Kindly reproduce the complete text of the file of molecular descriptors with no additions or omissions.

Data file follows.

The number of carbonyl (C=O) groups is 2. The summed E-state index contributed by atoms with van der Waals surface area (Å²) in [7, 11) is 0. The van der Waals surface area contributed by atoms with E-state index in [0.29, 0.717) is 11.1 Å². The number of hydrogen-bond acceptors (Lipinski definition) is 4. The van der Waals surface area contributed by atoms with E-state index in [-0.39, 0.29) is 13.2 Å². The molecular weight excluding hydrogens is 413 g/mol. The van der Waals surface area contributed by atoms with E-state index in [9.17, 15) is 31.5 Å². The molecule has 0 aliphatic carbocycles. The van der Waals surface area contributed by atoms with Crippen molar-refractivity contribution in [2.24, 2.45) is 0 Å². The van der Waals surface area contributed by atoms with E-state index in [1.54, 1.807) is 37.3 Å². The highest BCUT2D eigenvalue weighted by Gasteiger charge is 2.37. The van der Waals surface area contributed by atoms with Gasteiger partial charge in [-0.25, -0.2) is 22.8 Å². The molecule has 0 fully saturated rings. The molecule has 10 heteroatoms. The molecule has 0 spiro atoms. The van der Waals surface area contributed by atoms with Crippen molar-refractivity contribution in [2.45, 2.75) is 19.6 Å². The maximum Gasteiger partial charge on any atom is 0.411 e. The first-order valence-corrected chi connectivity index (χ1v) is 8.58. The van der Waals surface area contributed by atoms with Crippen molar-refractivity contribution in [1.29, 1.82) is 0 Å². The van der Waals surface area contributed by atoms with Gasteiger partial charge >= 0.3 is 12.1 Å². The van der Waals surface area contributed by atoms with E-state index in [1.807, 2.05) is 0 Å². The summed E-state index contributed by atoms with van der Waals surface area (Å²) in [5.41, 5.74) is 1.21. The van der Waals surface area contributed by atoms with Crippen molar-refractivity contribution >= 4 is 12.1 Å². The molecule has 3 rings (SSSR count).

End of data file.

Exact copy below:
The number of carbonyl (C=O) groups is 2. The summed E-state index contributed by atoms with van der Waals surface area (Å²) in [7, 11) is 0. The van der Waals surface area contributed by atoms with E-state index in [0.29, 0.717) is 11.1 Å². The number of hydrogen-bond acceptors (Lipinski definition) is 4. The van der Waals surface area contributed by atoms with E-state index in [-0.39, 0.29) is 13.2 Å². The molecular weight excluding hydrogens is 413 g/mol. The van der Waals surface area contributed by atoms with E-state index in [9.17, 15) is 31.5 Å². The molecule has 0 aliphatic carbocycles. The van der Waals surface area contributed by atoms with Crippen molar-refractivity contribution in [2.24, 2.45) is 0 Å². The van der Waals surface area contributed by atoms with E-state index in [1.54, 1.807) is 37.3 Å². The highest BCUT2D eigenvalue weighted by Gasteiger charge is 2.37. The van der Waals surface area contributed by atoms with Gasteiger partial charge in [-0.25, -0.2) is 22.8 Å². The molecule has 0 fully saturated rings. The molecule has 10 heteroatoms. The molecule has 0 spiro atoms. The van der Waals surface area contributed by atoms with Crippen molar-refractivity contribution in [2.45, 2.75) is 19.6 Å². The maximum Gasteiger partial charge on any atom is 0.411 e. The first-order valence-corrected chi connectivity index (χ1v) is 8.58. The van der Waals surface area contributed by atoms with Crippen molar-refractivity contribution in [1.29, 1.82) is 0 Å². The van der Waals surface area contributed by atoms with Gasteiger partial charge >= 0.3 is 12.1 Å². The van der Waals surface area contributed by atoms with E-state index in [1.807, 2.05) is 0 Å². The summed E-state index contributed by atoms with van der Waals surface area (Å²) in [5.41, 5.74) is 1.21. The van der Waals surface area contributed by atoms with Crippen molar-refractivity contribution >= 4 is 12.1 Å². The molecule has 3 rings (SSSR count).